Use savings vehicles that are taxed up-front and never again. 

You should grow your assets tax-free when possible.

Almost anyone you talk to will tell you that you need to contribute to your traditional IRA and 401k so you can save money on current income taxes. They'll tell you that the government is basically giving you money by allowing you to save taxes now and allow your money to grow tax-deferred.

And they aren't wrong. Throughout your life, you can use traditional IRAs and 401ks to defer taxes. But, there's a catch.

There's always a catch, isn't there?

The catch is that as you compound your nest egg, you’re also compounding future tax liability by putting off paying taxes until after you retire.

Now what happens is that you have to pay taxes on the entire balance of your IRA or 401k when you withdraw the money. None of that money has been taxed because the contributions were made pre-tax.

And what did our old pal Ben Franklin say? He said “there are only two things certain in life: death and taxes”.

Taxable income in retirement also means there's a higher potential tax paid on your hard-earned social-security benefits. Many experts believe that taxes are only going to increase moving forward.

It’s true that we’ve seen some reprieve in taxes in the short term. However, unless you think there’s some great political will to cut spending, taxes are headed up in the future.

You should be very careful to what extent your net worth will be subject to income taxes in your future. Deferring income taxes seems great now, but don't think that you're never going to have to pay taxes on that income.

Keep your eye on the ball. Saving taxes now by placing large amounts of money into your 401k or IRA seems appealing. But you have to consider the actual numbers, the only amount of money that matters is what you have net of taxes.

This problem isn't hard to fix. There are still a few sections of the tax code that allow you to compound your nest egg without compounding your taxes.

BONUS: Critical Step #4

Use savings vehicles that reduce risk to maximize cash on hand. 

Opportunities will come your way and having options is the best way to reduce risk in your portfolio.

One thing that unites most successful investors is that they are extremely patient.  If the growth potential isn’t there or they don’t see obvious opportunities at a steep discount, they simply sit on their pile of cash until the time is right.

Consider what Sir John Templeton had to say:

“Bull markets are born on pessimism, grown on skepticism, mature on optimism and die on euphoria. The time of maximum pessimism is the best time to buy, and the time of maximum optimism is the best time to sell.”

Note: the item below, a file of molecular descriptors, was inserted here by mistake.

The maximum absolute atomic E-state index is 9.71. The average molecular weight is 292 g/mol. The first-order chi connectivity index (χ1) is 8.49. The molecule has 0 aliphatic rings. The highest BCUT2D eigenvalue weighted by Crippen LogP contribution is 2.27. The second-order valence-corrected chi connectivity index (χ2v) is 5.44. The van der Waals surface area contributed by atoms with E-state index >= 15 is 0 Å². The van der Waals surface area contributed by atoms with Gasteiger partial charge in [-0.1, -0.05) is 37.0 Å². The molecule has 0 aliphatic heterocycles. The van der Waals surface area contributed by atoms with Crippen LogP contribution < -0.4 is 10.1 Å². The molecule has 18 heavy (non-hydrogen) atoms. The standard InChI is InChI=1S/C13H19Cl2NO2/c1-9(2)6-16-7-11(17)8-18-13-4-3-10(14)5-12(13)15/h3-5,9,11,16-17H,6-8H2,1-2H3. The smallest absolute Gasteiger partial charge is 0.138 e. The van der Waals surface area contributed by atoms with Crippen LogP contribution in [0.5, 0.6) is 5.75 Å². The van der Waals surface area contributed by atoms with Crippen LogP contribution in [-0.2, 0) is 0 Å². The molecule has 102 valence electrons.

You won't lose money if you're holding cash in a market that is inflated and subsequently crashes. And when that market crashes, at the point of maximum pessimism, you have the money to buy.

Fortunes are made waiting on the “fat pitch”.

Having your strategy in line with the first three steps will give you the ability to seize opportunities as they come your way.

You'll have protection against loss. You'll be growing your money at a decent clip. And, you'll remove significant stress about your future tax consequences.

You'll have everything you need to create a sizable tax-free nest egg, which means more spendable money for you and your family. No more buy and hold (wait and hope) finger-crossed strategy.

You won't worry about losing 30%-40% each time the market takes a tumble. You won't stress about getting walloped over the head by tax increases when you are finally able to retire.

The wisest decisions you can make with your nest egg are the safest ones. The best way to win the race is to run it at a slow and steady pace.

Whole life insurance is a nice, safe, warm place to warehouse a sizeable portion of your wealth while you’re waiting for those opportunities.

And as I tell people all the time, it works for without any special voodoo or trying to cheat the IRS. Simple, consistent and straightforward.

If you’d like to see how it might work for you, contact us here.

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6 thoughts on “3 Steps to Reduce Risk in Your Wealth Building Strategy”

    • Thanks for the kind words Jamie! You aren’t the only one who’s expressed that about the podcast. We’re trying to figure out how we might do that.

  1. Hello Brantley

    Very good information here. Step 3 is especially astute. I wish that your message could somehow be delivered to every working person in America.

    As you wrote, most investment advisors say that a person should save for retirement using a traditional IRA and traditional 401K, to reduce taxes while he is working. However, this strategy will REDUCE the person’s Social Security retirement benefits (which are based on taxable earnings) and INCREASE his taxes in retirement. This is exactly the opposite of what good retirement income planning should do, which is to INCREASE income and REDUCE taxes.

    PS: I miss the podcast. Driving home from work just isn’t the same without listening to Brandon and Brantley.

    • Thanks Harry! We’ve gotta get this message out there. There’s gonna be a lot of people who retire and have a lot less in net, spendable income than they thought. Everyone focuses on fees, commissions and other “evils” but seem to forget about the biggest expense of all…taxes.